Learn about the tough, low-maintenance grass relatives that can form the foundation for a fragrant meadow.
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The average American lawn could be changed for the better -- and John Greenlee feels strongly that he's the man to do it. A strong proponent of using the sedges, or Carex varieties, that are native to the area, he believes that these tough, low-maintenance grass relatives are the foundation for your own fragrant romantic meadow. He constantly preaches the "gospel of the meadow" and its many virtues over the traditional chemically dependent lawn.
Plant varieties such as Carex pansa, Carex tumulicola "Berkley Sedge" and Brachypodium 'Denver Botanic Garden' are excellent to begin with. Adding varieties such as Pennisetum messiacum 'Red Bunny Tails' and Pennisetum spathiolatum "Slender Veldt Grass" will give height, color and texture to the meadow and make it more welcoming to native wildlife such as birds and beneficial insects. Greenlee calls grasses "the hair of the earth" and feels that developing a meadow is a much more earth-friendly way to garden because it uses no chemicals to maintain its health.
In addition to grasses, plants such as Nemesia 'Bluebird' and "Compact Innocence', Osteospermum 'Symphony Lemon', Diascia 'Little Charmer' and Verbena 'Temari Patio Blue' add color and fragrance to the tough-as-nails grass foundation and will create a wonderful romantic meadow right in your own backyard.
Here are the basic steps to follow if you want to create your own meadow: First, evaluate your plot to understand its composition and soil conditions. Select plants that are suited to your plot's conditions. Use grasses as the framework of your meadow. Set out grasses first, then fill in with flowers and other plants. Plant grass plugs on triangular centers for a more natural look. Fertilize your new meadow. Always water thoroughly after fertilizing. Spread a layer of mulch over your entire meadow.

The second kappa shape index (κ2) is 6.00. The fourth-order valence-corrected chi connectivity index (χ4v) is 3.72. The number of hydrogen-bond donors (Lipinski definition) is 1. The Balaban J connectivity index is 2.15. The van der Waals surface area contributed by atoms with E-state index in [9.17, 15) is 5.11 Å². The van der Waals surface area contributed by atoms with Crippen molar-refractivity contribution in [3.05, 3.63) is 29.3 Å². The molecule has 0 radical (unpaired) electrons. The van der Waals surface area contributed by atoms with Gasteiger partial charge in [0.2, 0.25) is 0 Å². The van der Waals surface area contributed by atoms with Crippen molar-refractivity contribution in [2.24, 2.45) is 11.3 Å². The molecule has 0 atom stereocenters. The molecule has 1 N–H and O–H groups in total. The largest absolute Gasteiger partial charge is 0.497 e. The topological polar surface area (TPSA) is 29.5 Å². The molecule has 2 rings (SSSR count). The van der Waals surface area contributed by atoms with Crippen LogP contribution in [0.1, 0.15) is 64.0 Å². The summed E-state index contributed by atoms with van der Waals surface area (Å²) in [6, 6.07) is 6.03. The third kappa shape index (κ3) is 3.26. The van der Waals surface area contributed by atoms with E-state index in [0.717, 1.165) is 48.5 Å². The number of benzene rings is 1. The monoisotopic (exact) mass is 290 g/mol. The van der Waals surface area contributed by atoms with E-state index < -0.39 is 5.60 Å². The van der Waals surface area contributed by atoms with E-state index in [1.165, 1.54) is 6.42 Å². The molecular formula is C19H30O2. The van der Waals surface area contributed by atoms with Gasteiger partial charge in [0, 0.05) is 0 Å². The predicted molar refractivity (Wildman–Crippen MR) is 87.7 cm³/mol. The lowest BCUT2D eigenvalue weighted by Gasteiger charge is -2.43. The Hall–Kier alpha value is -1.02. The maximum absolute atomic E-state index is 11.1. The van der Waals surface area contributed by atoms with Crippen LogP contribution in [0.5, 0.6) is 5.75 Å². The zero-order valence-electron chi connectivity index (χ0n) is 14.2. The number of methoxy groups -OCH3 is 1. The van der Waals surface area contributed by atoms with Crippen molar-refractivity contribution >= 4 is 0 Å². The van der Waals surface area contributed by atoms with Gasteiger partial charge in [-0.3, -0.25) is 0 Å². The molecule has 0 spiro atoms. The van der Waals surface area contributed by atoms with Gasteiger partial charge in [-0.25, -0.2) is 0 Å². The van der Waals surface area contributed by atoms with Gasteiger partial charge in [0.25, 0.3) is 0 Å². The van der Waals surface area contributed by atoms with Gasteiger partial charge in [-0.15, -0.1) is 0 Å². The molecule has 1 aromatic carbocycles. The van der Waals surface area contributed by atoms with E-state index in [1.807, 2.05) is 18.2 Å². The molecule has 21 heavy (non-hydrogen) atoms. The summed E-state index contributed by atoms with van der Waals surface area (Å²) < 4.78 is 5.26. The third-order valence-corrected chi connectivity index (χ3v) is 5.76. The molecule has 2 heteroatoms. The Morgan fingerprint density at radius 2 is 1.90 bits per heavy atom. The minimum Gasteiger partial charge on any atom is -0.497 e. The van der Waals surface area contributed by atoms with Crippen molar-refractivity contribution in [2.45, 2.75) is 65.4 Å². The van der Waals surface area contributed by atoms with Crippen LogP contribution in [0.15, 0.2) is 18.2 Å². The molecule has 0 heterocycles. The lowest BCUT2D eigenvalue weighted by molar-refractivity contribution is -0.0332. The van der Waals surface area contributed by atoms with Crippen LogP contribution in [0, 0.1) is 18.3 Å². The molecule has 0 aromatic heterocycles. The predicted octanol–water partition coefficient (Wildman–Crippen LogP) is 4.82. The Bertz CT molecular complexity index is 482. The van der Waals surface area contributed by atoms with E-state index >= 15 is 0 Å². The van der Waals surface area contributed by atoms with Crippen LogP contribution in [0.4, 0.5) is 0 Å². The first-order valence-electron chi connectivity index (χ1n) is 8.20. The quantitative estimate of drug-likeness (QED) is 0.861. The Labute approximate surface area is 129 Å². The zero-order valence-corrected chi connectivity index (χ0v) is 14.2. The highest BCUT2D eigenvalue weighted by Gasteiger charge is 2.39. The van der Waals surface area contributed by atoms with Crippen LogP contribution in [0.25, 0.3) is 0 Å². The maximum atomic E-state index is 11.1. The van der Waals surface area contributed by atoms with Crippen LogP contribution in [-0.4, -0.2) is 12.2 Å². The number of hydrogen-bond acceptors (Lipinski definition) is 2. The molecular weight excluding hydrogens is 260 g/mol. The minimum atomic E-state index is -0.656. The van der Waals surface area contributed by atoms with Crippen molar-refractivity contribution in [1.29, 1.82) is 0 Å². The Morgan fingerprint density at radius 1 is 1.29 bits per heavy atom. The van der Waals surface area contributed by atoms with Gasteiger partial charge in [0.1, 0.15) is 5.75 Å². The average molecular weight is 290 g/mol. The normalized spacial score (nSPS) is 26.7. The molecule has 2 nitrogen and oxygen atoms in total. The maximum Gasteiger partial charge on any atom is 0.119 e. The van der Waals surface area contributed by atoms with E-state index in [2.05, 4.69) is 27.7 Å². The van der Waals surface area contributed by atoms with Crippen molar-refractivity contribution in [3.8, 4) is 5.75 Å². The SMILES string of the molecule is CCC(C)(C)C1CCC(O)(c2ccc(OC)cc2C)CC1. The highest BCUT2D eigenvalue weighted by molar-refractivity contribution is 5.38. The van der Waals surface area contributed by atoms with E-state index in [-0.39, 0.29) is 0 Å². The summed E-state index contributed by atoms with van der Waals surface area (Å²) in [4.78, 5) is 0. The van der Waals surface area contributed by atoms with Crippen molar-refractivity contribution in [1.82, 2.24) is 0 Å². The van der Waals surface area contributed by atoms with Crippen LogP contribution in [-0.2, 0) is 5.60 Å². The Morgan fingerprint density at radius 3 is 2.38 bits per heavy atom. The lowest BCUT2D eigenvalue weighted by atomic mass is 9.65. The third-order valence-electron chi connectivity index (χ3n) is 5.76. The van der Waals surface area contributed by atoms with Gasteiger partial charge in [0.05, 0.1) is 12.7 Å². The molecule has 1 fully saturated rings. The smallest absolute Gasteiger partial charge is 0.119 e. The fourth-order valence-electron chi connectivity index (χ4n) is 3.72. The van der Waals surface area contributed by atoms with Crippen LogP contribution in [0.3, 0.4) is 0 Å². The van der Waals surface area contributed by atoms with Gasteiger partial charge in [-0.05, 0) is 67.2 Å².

A few points to remember:
Before planting a meadow, you must kill the existing turf. An all-purpose herbicide such as Round-Up will do the job.
Amend the soil with good compost or organic material and work it into the soil.
Apply a granular fertilizer after planting to help get the plants off to a good start.
Watering on a regular basis the first few months after planting is important to establish good root growth.
To add color to the meadow, place smaller flowering plants in drifts in groups of three or five, avoiding straight lines and circles since they won't look natural.
Watch closely for the return of non-native weeds and lawn grasses until the meadow is established.